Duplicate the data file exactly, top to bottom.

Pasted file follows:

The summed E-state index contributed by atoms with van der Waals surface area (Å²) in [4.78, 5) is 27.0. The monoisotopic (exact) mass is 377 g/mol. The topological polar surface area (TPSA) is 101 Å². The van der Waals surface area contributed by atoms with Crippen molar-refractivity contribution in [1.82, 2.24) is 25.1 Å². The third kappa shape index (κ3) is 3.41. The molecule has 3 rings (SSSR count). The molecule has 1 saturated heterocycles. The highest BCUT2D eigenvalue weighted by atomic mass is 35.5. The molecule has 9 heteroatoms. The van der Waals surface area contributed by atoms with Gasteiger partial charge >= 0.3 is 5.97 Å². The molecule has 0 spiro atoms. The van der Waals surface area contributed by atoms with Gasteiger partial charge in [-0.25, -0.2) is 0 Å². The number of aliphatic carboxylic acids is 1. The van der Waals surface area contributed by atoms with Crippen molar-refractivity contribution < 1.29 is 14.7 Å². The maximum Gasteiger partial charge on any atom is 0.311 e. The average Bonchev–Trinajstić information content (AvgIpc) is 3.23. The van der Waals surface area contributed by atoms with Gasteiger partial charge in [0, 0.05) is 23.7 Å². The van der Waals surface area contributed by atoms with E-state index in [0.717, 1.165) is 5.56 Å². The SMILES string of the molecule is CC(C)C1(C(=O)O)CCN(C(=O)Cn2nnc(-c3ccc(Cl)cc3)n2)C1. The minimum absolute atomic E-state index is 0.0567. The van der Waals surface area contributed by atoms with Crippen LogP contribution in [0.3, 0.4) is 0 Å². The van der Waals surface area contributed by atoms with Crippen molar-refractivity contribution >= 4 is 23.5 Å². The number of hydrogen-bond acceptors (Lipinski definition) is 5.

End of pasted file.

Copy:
The summed E-state index contributed by atoms with van der Waals surface area (Å²) in [4.78, 5) is 27.0. The monoisotopic (exact) mass is 377 g/mol. The topological polar surface area (TPSA) is 101 Å². The van der Waals surface area contributed by atoms with Crippen molar-refractivity contribution in [1.82, 2.24) is 25.1 Å². The third kappa shape index (κ3) is 3.41. The molecule has 3 rings (SSSR count). The molecule has 1 saturated heterocycles. The highest BCUT2D eigenvalue weighted by atomic mass is 35.5. The molecule has 9 heteroatoms. The van der Waals surface area contributed by atoms with Gasteiger partial charge >= 0.3 is 5.97 Å². The molecule has 0 spiro atoms. The van der Waals surface area contributed by atoms with Gasteiger partial charge in [-0.25, -0.2) is 0 Å². The number of aliphatic carboxylic acids is 1. The van der Waals surface area contributed by atoms with Crippen molar-refractivity contribution < 1.29 is 14.7 Å². The maximum Gasteiger partial charge on any atom is 0.311 e. The average Bonchev–Trinajstić information content (AvgIpc) is 3.23. The van der Waals surface area contributed by atoms with Gasteiger partial charge in [0, 0.05) is 23.7 Å². The van der Waals surface area contributed by atoms with E-state index in [0.717, 1.165) is 5.56 Å². The SMILES string of the molecule is CC(C)C1(C(=O)O)CCN(C(=O)Cn2nnc(-c3ccc(Cl)cc3)n2)C1. The minimum absolute atomic E-state index is 0.0567. The van der Waals surface area contributed by atoms with Crippen LogP contribution in [0.3, 0.4) is 0 Å². The van der Waals surface area contributed by atoms with Crippen molar-refractivity contribution >= 4 is 23.5 Å². The number of hydrogen-bond acceptors (Lipinski definition) is 5.